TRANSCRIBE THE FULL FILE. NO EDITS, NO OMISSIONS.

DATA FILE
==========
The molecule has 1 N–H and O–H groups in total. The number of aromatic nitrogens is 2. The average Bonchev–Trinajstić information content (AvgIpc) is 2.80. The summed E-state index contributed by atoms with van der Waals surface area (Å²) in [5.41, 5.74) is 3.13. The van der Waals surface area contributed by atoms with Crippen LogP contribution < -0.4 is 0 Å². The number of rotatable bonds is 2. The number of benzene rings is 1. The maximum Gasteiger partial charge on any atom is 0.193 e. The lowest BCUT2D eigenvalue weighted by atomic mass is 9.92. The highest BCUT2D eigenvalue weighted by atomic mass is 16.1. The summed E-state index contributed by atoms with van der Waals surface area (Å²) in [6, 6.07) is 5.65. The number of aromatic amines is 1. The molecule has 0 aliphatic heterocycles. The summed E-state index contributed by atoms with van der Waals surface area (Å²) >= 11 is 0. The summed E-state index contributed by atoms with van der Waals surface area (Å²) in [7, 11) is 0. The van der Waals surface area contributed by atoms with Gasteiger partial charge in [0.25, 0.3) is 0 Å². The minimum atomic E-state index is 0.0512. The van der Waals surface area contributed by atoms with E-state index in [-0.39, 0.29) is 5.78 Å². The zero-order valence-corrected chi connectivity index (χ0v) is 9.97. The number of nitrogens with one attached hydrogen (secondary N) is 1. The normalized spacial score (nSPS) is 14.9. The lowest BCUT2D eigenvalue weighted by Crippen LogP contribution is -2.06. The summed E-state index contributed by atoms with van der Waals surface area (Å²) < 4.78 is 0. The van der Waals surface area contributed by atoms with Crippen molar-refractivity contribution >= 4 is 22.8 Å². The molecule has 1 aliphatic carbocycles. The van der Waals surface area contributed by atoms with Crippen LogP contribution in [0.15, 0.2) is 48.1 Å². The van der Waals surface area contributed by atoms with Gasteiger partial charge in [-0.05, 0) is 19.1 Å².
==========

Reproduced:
The molecule has 1 N–H and O–H groups in total. The number of aromatic nitrogens is 2. The average Bonchev–Trinajstić information content (AvgIpc) is 2.80. The summed E-state index contributed by atoms with van der Waals surface area (Å²) in [5.41, 5.74) is 3.13. The van der Waals surface area contributed by atoms with Crippen LogP contribution < -0.4 is 0 Å². The number of rotatable bonds is 2. The number of benzene rings is 1. The maximum Gasteiger partial charge on any atom is 0.193 e. The lowest BCUT2D eigenvalue weighted by atomic mass is 9.92. The highest BCUT2D eigenvalue weighted by atomic mass is 16.1. The summed E-state index contributed by atoms with van der Waals surface area (Å²) in [6, 6.07) is 5.65. The number of aromatic amines is 1. The molecule has 0 aliphatic heterocycles. The summed E-state index contributed by atoms with van der Waals surface area (Å²) >= 11 is 0. The summed E-state index contributed by atoms with van der Waals surface area (Å²) in [7, 11) is 0. The van der Waals surface area contributed by atoms with Gasteiger partial charge in [0.25, 0.3) is 0 Å². The minimum atomic E-state index is 0.0512. The van der Waals surface area contributed by atoms with E-state index in [-0.39, 0.29) is 5.78 Å². The zero-order valence-corrected chi connectivity index (χ0v) is 9.97. The number of nitrogens with one attached hydrogen (secondary N) is 1. The normalized spacial score (nSPS) is 14.9. The lowest BCUT2D eigenvalue weighted by Crippen LogP contribution is -2.06. The summed E-state index contributed by atoms with van der Waals surface area (Å²) < 4.78 is 0. The van der Waals surface area contributed by atoms with Crippen molar-refractivity contribution >= 4 is 22.8 Å². The molecule has 1 aliphatic carbocycles. The van der Waals surface area contributed by atoms with Crippen LogP contribution in [0.15, 0.2) is 48.1 Å². The van der Waals surface area contributed by atoms with Gasteiger partial charge in [-0.05, 0) is 19.1 Å².